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Digital Subscriptions > iScot Magazine > November/December 2018 > The Language of Economics

The Language of Economics

I wo uld like to start this article with an apology. In last month’s edition there was a typo which unfortunately changed the meaning of the point I was making. Congratulations to those of you who spotted it! I am referring to the use of the word “endogenous” when of course it should have been “exogenous”. The latter means external to the system, in this case, external to the economic models being used for “managing” the economies of most countries, at least those who subscribe to the neo-classical view of economics.

The use of jargon such as “exogenous” instead of the vernacular, such as “external” is yet another way in which language is used by the establishment, and those who consider themselves part of the elite, to conceal their methods from the public at large.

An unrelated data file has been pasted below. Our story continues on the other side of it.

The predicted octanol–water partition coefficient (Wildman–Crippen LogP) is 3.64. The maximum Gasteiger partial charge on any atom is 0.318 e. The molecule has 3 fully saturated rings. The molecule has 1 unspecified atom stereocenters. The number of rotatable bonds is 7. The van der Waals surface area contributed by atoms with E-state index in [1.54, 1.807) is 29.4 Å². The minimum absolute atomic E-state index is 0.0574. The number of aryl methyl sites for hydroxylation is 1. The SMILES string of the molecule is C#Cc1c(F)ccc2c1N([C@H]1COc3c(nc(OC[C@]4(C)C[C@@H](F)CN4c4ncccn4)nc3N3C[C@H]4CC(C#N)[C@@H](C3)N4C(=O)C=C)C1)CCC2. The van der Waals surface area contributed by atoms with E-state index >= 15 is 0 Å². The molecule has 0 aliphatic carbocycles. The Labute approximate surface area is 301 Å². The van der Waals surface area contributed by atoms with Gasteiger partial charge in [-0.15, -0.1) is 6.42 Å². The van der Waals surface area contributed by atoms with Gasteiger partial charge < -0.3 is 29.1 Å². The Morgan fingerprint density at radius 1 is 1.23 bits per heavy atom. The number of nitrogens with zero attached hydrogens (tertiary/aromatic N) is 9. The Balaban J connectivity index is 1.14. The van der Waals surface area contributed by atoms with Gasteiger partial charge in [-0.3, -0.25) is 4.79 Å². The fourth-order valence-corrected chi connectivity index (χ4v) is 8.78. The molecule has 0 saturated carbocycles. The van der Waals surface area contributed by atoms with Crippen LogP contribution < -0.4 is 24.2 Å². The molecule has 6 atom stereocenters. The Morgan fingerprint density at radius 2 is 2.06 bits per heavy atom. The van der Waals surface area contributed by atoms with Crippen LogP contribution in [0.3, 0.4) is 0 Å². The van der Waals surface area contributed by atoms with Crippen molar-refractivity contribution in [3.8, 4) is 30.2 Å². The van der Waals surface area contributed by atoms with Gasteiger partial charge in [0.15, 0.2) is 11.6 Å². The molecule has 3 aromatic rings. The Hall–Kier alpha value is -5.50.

We have just seen another example of this misuse of language in the recent pronouncements from the International Monetary Fund on the performance of economies, particularly on the performance of the UK. The Guardian newspaper of October 10 stated that the IMF report was a “health check on the wealth of 31 nations”. Note that the metaphor here is that a nation can be sick, in need of treatment, perhaps even in need of drastic treatment. All of this is straight from the neoliberal playbook. But how valid is it to talk of a “health check” on the accounts of a nation? Once again, this is implying that the finances of a state are subject to the same financial constraints as a family household. As we discussed in the previous issue, this is not the case for any state which issues its own sovereign currency. For a detailed analysis of the problems with the IMF neoliberal worldview, have a look at the recent online article from October 18 by Professor Bill Mitchell, entitled IMF continues to tread the ridiculous path. One quote from his article gives you all you need to know about the IMF stress tests of national economies:

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